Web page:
Zimbabwean writer Tsitsi Dangarembga was released on bail on Saturday, the day after her arrest in Harare during a banned protest against corruption, an AFP journalist noted.
Ms. Dangarembga, charged with inciting violence and violating restrictive measures taken to fight the coronavirus, including the ban on gatherings, was released on payment of a $ 65 bond.
A total of eleven people arrested on Friday were released, including Fadzayi Mahere, the lawyer and spokesperson for the Movement for Democratic Change (MDC, the main opposition party).
"I am happy to be in the open air," Tsitsi Dangarembga told AFP on his release from detention. "It is an experience I have never had," she added, noting that although the Zimbabwean constitution allows participation in peaceful protests, "it is in practice impossible to do, because you run the risk of being arrested ".
During her arrest, she called in particular for the release of the opponent Jacob Ngarivhume, leader of the small party Transform Zimbabwe, as well as that of the journalist whistleblower Hopewell Chin'ono.
Both, still in prison and accused of public incitement to violence, called for Friday's demonstration to protest corruption and Zimbabwe's economic crisis.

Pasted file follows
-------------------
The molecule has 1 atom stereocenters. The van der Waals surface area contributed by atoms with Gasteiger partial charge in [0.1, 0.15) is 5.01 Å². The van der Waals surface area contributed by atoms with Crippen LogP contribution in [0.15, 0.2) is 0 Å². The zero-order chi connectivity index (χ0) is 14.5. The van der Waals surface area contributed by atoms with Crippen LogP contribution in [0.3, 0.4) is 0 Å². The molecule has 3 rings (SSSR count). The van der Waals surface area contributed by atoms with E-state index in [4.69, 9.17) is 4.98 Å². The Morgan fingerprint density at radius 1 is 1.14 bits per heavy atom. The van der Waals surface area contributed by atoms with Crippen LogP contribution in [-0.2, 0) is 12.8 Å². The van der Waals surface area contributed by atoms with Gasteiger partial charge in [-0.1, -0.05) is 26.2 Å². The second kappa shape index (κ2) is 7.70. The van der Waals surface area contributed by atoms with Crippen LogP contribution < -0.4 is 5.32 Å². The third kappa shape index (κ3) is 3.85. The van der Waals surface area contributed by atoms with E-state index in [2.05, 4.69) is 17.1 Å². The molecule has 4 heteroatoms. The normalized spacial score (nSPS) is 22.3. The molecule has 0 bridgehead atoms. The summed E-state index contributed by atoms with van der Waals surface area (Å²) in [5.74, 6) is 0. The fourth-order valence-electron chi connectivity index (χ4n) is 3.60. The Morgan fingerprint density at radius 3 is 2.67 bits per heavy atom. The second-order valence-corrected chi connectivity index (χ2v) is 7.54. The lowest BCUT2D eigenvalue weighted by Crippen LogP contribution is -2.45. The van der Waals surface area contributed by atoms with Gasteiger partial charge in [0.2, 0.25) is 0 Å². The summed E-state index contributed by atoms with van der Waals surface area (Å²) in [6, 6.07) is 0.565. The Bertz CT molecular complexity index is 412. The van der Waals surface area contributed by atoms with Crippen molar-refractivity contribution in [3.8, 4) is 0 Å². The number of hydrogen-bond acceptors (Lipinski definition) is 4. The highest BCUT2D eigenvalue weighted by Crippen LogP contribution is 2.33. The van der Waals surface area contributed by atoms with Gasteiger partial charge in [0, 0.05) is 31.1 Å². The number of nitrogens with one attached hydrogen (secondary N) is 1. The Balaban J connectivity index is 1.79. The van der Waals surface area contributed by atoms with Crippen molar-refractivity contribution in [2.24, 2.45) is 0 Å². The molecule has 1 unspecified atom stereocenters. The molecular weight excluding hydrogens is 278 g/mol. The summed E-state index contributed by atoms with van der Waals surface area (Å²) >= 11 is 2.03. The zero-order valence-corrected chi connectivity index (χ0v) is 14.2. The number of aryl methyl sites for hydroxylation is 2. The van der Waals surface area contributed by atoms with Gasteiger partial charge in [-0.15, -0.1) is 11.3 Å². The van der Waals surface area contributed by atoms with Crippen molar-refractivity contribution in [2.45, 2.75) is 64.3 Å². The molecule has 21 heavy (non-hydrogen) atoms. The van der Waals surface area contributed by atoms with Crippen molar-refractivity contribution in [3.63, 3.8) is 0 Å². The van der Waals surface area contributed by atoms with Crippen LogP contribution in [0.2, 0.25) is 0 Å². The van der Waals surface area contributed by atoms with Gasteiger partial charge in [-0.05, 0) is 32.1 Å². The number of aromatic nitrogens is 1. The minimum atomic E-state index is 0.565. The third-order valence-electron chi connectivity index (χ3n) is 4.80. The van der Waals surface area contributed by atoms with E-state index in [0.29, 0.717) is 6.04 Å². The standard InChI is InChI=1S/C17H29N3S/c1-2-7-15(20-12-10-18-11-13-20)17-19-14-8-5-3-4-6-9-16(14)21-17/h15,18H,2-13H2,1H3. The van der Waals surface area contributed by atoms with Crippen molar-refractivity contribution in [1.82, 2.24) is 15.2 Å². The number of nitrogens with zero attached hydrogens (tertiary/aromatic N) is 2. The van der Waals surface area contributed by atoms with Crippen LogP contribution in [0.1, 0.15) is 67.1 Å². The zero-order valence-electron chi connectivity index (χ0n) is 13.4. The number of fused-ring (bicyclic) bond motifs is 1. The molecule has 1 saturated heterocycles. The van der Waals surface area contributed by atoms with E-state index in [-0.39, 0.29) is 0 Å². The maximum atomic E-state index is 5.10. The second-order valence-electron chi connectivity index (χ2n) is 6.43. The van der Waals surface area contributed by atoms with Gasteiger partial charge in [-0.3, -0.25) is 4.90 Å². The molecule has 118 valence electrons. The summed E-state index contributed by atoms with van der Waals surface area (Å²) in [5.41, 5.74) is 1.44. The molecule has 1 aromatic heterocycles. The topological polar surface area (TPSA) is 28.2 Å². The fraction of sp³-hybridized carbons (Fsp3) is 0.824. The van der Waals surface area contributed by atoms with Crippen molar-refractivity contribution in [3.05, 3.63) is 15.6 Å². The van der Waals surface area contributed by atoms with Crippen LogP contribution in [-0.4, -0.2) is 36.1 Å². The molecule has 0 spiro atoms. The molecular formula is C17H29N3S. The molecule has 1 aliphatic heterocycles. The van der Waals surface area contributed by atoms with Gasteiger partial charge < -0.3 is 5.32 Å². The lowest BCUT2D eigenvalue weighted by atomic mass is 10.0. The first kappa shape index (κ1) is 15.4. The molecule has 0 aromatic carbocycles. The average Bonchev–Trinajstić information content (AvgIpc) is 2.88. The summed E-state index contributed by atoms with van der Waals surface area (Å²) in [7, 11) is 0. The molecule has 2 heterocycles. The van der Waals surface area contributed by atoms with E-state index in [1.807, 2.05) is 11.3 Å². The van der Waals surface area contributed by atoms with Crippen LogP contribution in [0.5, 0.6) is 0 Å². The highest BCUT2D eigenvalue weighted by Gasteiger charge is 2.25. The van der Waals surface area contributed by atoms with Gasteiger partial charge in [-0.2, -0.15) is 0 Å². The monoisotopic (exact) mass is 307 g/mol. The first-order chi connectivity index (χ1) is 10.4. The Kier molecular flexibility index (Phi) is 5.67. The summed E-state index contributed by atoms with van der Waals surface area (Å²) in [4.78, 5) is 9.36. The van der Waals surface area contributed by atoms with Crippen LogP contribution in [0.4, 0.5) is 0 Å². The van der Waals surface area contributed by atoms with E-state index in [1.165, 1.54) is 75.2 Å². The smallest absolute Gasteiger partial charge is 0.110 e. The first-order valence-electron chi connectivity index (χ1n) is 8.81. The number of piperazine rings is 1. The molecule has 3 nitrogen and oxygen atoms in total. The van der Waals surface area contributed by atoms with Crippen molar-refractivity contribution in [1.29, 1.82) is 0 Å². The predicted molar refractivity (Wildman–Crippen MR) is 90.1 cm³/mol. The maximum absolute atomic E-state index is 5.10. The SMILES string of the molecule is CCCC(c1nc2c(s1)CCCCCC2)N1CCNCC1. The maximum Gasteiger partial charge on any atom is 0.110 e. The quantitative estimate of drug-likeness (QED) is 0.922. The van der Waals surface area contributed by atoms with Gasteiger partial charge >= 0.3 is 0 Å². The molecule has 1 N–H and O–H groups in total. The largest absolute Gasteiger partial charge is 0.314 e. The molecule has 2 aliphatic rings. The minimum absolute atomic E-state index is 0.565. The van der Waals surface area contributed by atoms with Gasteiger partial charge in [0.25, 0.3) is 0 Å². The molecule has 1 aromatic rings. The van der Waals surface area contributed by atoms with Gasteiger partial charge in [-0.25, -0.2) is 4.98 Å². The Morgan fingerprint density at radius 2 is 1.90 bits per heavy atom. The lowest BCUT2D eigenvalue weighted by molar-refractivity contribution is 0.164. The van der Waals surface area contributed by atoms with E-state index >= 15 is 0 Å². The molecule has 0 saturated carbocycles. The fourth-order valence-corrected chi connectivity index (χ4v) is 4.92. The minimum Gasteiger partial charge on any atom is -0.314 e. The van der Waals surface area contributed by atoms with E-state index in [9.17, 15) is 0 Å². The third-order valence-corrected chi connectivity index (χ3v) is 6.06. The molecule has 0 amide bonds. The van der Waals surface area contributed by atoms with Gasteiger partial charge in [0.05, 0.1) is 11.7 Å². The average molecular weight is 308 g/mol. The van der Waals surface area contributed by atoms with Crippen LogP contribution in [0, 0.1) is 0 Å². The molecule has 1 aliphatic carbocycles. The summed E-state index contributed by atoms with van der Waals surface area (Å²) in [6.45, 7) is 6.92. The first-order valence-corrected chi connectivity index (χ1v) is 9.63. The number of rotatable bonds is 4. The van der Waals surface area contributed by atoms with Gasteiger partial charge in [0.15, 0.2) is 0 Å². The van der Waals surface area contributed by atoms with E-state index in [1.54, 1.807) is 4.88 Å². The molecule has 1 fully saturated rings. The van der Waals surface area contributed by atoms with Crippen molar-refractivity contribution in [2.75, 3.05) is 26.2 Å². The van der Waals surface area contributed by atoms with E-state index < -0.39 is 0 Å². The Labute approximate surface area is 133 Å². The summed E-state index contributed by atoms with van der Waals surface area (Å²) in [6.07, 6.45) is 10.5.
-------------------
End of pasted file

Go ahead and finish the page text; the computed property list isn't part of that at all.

Hopewell Chin'ono recently revealed corruption scandals in the fight against the Covid-19 pandemic in Zimbabwe, which led to the sacking in early July of Minister of Health Obadiah Moyo.
The journalist and Jacob Ngarivhume are still in pre-trial detention after being denied bail.
Tsitsi Dangarembga's recent book, This Mournable Body, the latest in a trilogy, was shortlisted for the Booker Prize in England.
Hailed as a feminist voice, Ms. Dangarembga rose to fame in 1988 with "Nervous Conditions" ("A flower of skin" in the French version), then a sequel entitled "The Book of Not", which tells the story of a young woman. Zimbabwean.
Zimbabwe has been stuck for the past two decades in a catastrophic economic crisis, resulting in rampant inflation and shortages of many basic necessities.
According to the United Nations Food Program (WFP), approximately 60% of Zimbabwe's population, or 8.6 million people, will be food insecure by the end of the year, due to " combined effects of drought, economic recession and the "Covid-19 pandemic."
To date, more than 3,000 cases of the new coronavirus have been recorded in the country, including 67 deaths.
© 2020 AFP